[00:35:24] Howard Marks: And you know, I think that humility, knowing how much we don’t know, knowing the importance of that, is a great way to stay out of trouble. You know, I believe that in our field, there is no room for certainty or for strong confidence in your views. You have to have confidence or else you won’t be able to act boldly and resolutely, but if you have too much confidence, that’s hubris and you’ll stick with a losing position even when all the reasons to stick with it are gone. So you have to strike a balance. But I think that intellectual humility is tremendously important. What is intellectual humility? It’s the admission to yourself that the other person could be right. And I think that anybody in a nonscientific field, in the field where there’s randomness and uncertainty and qualitative and subjective things are important, anybody who doesn’t allow for humility is riding for a fall.

[00:36:27] Trey Lockerbie: The reason I ask is there’s a potential Sea change of sorts appearing to be happening in Japan where a new guard is coming in and potentially removing what seemed to be a permanent yield curve control policy. And to your point about impermanence, I mean, nothing seems to last forever. What are your thoughts, if any, on Japan and the yield curve management today, and how that might affect their US Treasury holdings, the markets worldwide? Just any impact you might see from that change.

[00:37:01] Howard Marks: First of all, I’m not an expert on Japan or the Japanese market or economy. And secondly, I’m not an expert on yield curve control. I am basically skeptical of the power of governments to make things happen in the economy. Meaning, you can do it in the short run. And we’ve seen the Fed, for example, rescue us from the global financial crisis, and then again from the pandemic through quantitative easing and other measures. But I think of it, Trey, as kinda like a water spout in the ocean. I have often thought in terms of pictures – a water spout, a column of water, a big ball at the top, and the strength of the column of water keeps the ball up in the air a hundred feet above sea level. It only works as long as you’re pumping water, and the government, the Fed, cannot take us to a permanently higher level if they stopped taking their actions.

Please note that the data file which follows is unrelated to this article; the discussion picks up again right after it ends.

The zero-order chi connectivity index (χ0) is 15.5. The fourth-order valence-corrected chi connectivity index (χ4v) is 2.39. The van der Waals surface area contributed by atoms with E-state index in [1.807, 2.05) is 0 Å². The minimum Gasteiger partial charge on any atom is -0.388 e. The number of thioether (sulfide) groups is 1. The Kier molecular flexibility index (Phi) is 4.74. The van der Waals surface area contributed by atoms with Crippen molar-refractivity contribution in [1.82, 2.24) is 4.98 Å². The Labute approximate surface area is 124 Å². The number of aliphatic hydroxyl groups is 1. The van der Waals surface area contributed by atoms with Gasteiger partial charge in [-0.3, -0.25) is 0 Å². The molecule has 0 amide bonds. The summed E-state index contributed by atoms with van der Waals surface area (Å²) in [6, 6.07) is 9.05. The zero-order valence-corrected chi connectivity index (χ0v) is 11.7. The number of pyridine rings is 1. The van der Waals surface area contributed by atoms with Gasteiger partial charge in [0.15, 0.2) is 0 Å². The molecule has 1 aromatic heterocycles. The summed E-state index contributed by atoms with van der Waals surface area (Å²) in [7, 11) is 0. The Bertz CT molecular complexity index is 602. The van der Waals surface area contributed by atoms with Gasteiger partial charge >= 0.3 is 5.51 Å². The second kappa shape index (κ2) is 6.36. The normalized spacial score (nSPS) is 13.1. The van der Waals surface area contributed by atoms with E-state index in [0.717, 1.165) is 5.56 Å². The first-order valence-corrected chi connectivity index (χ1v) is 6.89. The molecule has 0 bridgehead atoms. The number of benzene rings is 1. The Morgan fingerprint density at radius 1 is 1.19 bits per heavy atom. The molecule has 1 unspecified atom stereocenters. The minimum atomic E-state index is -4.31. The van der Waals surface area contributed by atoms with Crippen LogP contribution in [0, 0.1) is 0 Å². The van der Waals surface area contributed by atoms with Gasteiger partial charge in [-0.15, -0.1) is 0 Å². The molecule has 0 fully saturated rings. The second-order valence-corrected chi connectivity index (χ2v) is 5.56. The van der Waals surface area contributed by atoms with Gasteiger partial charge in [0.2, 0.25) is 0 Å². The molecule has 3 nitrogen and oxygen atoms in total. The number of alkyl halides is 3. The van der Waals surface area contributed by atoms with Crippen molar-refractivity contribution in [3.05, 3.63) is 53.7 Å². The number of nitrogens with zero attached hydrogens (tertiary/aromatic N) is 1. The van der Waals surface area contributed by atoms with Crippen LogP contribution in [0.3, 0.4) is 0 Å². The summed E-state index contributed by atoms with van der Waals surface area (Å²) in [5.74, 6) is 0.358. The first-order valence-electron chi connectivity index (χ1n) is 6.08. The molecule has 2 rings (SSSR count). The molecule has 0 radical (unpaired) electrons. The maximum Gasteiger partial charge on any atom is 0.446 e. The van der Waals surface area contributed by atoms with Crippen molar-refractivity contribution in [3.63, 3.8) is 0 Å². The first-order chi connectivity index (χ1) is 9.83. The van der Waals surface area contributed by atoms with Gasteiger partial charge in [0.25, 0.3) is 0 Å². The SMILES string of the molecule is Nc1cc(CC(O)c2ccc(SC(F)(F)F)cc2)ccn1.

[00:38:06] Howard Marks: So I’m not crazy about a highly activist Fed and Treasury and so forth. And I think that, you know, we’re all, I’ll bet you that I’m a card-carrying capitalist. I imagine you are. And I imagine that people only listen to your podcast because they are. And what capitalists believe is that the free market is the best allocation of resources. And when we look around, governments, whether it be Cuba or Russia or Vietnam, we say the government can’t run an economy as well as an economy can run itself if left alone. Okay? So that means for me that I would rather see the regulators keep their hands off the economy. Now, once in a while, if the economy gets too hot, we have to cool it off with interest rate increases, among other things, to slow down the economy.

[00:39:03] Howard Marks: Cause the overheating economy is producing. Undesirable inflation and when it, when the economy goes too slow and it’s not creating jobs for Americans anymore, we have to give it some stimulus to get it back into job creation mode. When it’s too cold in between, I’d like to leave it alone. You know, I don’t think that there’s anything smart for me to do in, in the market every day or every week, or maybe even every month, and I don’t think there’s something smart for that.

[00:39:31] Howard Marks: To do every day, week, or month. So I’d rather keep my hands to myself. And you know, back when automation was being added to the picture in the states maybe 20 years ago in big ways, people used to talk about the factory of the future, which would have one man and one dog, and it was the dog’s job to keep the man from touching the equipment.

[00:39:53] Howard Marks: And it was the man’s job to feed the dog. And I think that’s kind of it. That I would like to have where the Fed keeps its hands off the machinery most of the time. And so back to Japan, you know, can they really make the economy or the interest, the yield curve, what they want it to be on a permanent basis?

[00:40:15] Howard Marks: I don’t know. But I like the old-fashioned China free markets better. 

[00:40:21] Trey Lockerbie: I’m with you there. Let’s go to China. You’ve been investing in non-performing loans in China with amazing results, with its leadership structure changing, and other recent events. Some have called China uninvestable. So as a contrarian, I imagine that might signal bullish to you, but have recent events changed your views on investing in China in any way?